the Happiest of Men

This is a project that took several years of on and off work, a collection of ancient short stories (mostly adapted from Herodotus and Livy), under the working title The Happiest of Men. These are grouped into four chapters: Fate, Law, Sacrifice, and Love. Enjoy!

Fate pt1

King Croesus ruled the land of the Lydians, and he was the richest king of all. His city of Sardis gleamed with shining gold and white marble, and his palaces and temples were the envy of the world. Even the wisemen of Athens, who loved wisdom more than gold, came to see his city. continue reading

Fate pt2

Victory had been close, so close! Only the year before, King Cyrus the Great, King of the mighty Persians, had begun his great conquest. His enemy was none other than his own grandfather, King Astyages of Media. continue reading

Fate pt3

Now King Croesus fancied himself the happiest man in the world. He ruled a powerful kingdom, he had magnificent wealth and a strong and brave son, Atys. But destruction was upon him. continue reading

Fate pt4

When King Cyrus the Great was approaching the end of his days, he was consumed with desire to conquer the wild horsemen of the north. Queen Tomyris of the sun-worshipping Massagetae was his next target. Her husband had died and now she was the sole ruler of her people. So King Cyrus asked for her hand in marriage. But she refused, for Tomyris was wise as she was fair. continue reading

Fate pt5

Nestled in the shadow of the Persian Empire was the island of Samos. The Samians were a proud people, good sailors. Now the rulership of Samos had fallen into the hands of one man, Polycrates, son of Aiaces, a king in all but name. continue reading

Fate pt6

When Polycrates, ruler of Samos died, a victim of his own greed, his power and riches passed to his steward Maeandrius. continue reading

Fate: Epilogue

I was at the busy port of Halicarnassus one day, when I stopped at the city square to listen to a storyteller. He told grand tales of the magnificent kings of Persia who dwelt in gleaming palaces, who demanded tribute from thousands of kinds of people: gold from the Indians, warhorses from the Medes, jewels from the Aghans, silver from the Egyptians, soldiers from the wildmen of the north. continue reading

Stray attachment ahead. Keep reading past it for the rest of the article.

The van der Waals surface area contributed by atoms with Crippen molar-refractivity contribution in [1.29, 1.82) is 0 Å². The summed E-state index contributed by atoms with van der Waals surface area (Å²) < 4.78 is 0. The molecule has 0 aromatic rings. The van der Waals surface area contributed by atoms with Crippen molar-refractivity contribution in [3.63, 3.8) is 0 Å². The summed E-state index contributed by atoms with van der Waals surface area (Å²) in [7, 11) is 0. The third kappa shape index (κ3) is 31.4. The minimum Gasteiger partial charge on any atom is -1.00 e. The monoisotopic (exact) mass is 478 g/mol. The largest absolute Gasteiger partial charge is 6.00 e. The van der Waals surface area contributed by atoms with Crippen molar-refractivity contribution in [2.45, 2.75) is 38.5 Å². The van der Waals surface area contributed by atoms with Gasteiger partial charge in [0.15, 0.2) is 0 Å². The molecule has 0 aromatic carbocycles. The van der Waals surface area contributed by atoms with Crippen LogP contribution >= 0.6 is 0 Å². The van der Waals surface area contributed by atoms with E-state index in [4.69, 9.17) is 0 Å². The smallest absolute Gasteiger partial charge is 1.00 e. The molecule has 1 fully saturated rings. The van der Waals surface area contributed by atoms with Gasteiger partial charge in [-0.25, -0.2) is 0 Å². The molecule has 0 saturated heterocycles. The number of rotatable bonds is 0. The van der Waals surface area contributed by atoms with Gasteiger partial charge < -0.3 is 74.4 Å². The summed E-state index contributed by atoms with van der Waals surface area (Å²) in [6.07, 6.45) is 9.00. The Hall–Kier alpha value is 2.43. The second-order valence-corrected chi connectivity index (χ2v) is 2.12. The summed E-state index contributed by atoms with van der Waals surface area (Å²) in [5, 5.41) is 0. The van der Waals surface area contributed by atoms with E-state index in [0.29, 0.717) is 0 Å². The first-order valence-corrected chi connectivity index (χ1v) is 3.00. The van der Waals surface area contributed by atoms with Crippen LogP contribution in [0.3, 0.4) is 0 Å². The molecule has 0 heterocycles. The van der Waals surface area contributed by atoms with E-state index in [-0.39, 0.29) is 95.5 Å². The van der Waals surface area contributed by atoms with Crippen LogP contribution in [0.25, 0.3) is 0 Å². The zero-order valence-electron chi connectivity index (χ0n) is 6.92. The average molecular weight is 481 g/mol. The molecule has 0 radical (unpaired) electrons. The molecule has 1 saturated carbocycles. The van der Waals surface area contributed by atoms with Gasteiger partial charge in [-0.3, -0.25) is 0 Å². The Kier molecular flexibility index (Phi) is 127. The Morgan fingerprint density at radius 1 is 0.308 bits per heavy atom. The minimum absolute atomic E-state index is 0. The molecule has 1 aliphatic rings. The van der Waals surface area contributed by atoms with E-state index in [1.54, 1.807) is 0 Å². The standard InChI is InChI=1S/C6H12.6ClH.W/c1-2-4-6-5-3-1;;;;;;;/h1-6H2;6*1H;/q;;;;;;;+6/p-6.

Law pt1

In the rocky land of Greece, men loved to quarrel: farmers, heroes, kings, cities. No two cities hated each other more than Argos and Sparta. continue reading

Law pt2

Have you sat by the banks of Old Father Tiber before? On quiet days you may hear it murmur. Sometimes it grumbles as old men do, sometimes it sings, and sometimes it tells stories. I have heard a few stories in my lifetime, but none are so sorrowful as that of the woman Lucretia. continue reading

Law pt3

Now this Brutus who had accompanied Collatinus to his house was a strange one. He became a great man, yet his early life had been one of trouble. His real name was Lucius Junius, and not many remember that he was King Tarquin’s nephew. continue reading

Sacrifice pt1

Now laws and oaths, as I have said, are hungry. Some gave their lives to uphold them, others gave slightly less. But laws and oaths are hungry. continue reading

Sacrifice pt2

Porsena’s men never did take our city, but they did surround her. After the stand at the Sublician Bridge, the bronze-clad ogres decided to surround us with siege works. continue reading

Sacrifice pt3

Old Father Tiber has one more story to tell.

After the heady days of struggle against the tyrants, Rome grew fat. Our people had loved truth and freedom, now we lusted for coin, power and prestige. And so the ten decemvirs took power in our city. They were once good men who loved justice, but the taste of power poisoned the lot of them. The best and worst of them was the decemvir Appius Claudius. continue reading

Sacrifice: Epilogue

Rome is not a happy place. But it is the talk of all the big-wigs and the kings these days, is it not? That strange city of upstarts from the hills – of Latium, of all places! – has grown to take the lead in our world. Who has grown so quickly in strength like they have? That’s the talk of the town among those who study, these days. continue reading

Epilogue: Love

I remember sitting at the Hill of Ares in the great city of Athens. The wisemen of the city were there too, famed for their love of learning. So how surprising for us to hear a commotion one day coming from a Jew! He seemed to be peddling some god or another. Here and there you could see the furrowed brows and the puzzled looks as the greybeards humoured him and heard him out, this strange man. continue reading

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